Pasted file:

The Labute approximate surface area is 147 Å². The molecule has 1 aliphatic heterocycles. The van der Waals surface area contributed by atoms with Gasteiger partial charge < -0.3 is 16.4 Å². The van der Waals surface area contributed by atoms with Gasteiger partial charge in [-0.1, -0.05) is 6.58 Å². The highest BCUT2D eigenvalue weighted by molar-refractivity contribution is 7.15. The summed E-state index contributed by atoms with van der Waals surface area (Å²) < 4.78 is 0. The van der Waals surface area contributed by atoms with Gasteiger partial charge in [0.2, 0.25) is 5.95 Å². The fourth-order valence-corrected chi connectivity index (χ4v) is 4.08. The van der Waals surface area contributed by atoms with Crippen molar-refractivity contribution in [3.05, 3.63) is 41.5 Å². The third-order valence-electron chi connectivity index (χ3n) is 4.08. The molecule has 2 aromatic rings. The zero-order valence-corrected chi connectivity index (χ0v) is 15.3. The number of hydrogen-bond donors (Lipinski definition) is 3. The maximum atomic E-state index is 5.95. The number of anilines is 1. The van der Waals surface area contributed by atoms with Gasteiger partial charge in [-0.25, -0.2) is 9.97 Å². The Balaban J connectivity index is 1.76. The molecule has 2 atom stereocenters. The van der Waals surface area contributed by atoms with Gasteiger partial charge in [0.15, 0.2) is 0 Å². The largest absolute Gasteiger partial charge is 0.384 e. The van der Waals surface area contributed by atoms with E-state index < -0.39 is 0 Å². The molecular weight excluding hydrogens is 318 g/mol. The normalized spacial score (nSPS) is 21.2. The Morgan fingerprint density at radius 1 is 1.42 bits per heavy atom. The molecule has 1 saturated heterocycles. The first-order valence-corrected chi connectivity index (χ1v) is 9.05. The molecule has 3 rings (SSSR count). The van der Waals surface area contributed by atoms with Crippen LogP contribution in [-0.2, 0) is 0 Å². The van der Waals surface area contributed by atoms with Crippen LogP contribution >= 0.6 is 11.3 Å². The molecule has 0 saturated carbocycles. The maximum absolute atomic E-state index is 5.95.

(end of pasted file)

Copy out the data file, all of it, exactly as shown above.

The Labute approximate surface area is 147 Å². The molecule has 1 aliphatic heterocycles. The van der Waals surface area contributed by atoms with Gasteiger partial charge < -0.3 is 16.4 Å². The van der Waals surface area contributed by atoms with Gasteiger partial charge in [-0.1, -0.05) is 6.58 Å². The highest BCUT2D eigenvalue weighted by molar-refractivity contribution is 7.15. The summed E-state index contributed by atoms with van der Waals surface area (Å²) < 4.78 is 0. The van der Waals surface area contributed by atoms with Gasteiger partial charge in [0.2, 0.25) is 5.95 Å². The fourth-order valence-corrected chi connectivity index (χ4v) is 4.08. The van der Waals surface area contributed by atoms with Crippen molar-refractivity contribution in [3.05, 3.63) is 41.5 Å². The third-order valence-electron chi connectivity index (χ3n) is 4.08. The molecule has 2 aromatic rings. The zero-order valence-corrected chi connectivity index (χ0v) is 15.3. The number of hydrogen-bond donors (Lipinski definition) is 3. The maximum atomic E-state index is 5.95. The number of anilines is 1. The van der Waals surface area contributed by atoms with Gasteiger partial charge in [-0.25, -0.2) is 9.97 Å². The Balaban J connectivity index is 1.76. The molecule has 2 atom stereocenters. The van der Waals surface area contributed by atoms with Gasteiger partial charge in [0.15, 0.2) is 0 Å². The largest absolute Gasteiger partial charge is 0.384 e. The van der Waals surface area contributed by atoms with E-state index < -0.39 is 0 Å². The molecular weight excluding hydrogens is 318 g/mol. The normalized spacial score (nSPS) is 21.2. The Morgan fingerprint density at radius 1 is 1.42 bits per heavy atom. The molecule has 1 saturated heterocycles. The first-order valence-corrected chi connectivity index (χ1v) is 9.05. The molecule has 3 rings (SSSR count). The van der Waals surface area contributed by atoms with Crippen LogP contribution in [-0.2, 0) is 0 Å². The van der Waals surface area contributed by atoms with Crippen LogP contribution >= 0.6 is 11.3 Å². The molecule has 0 saturated carbocycles. The maximum absolute atomic E-state index is 5.95.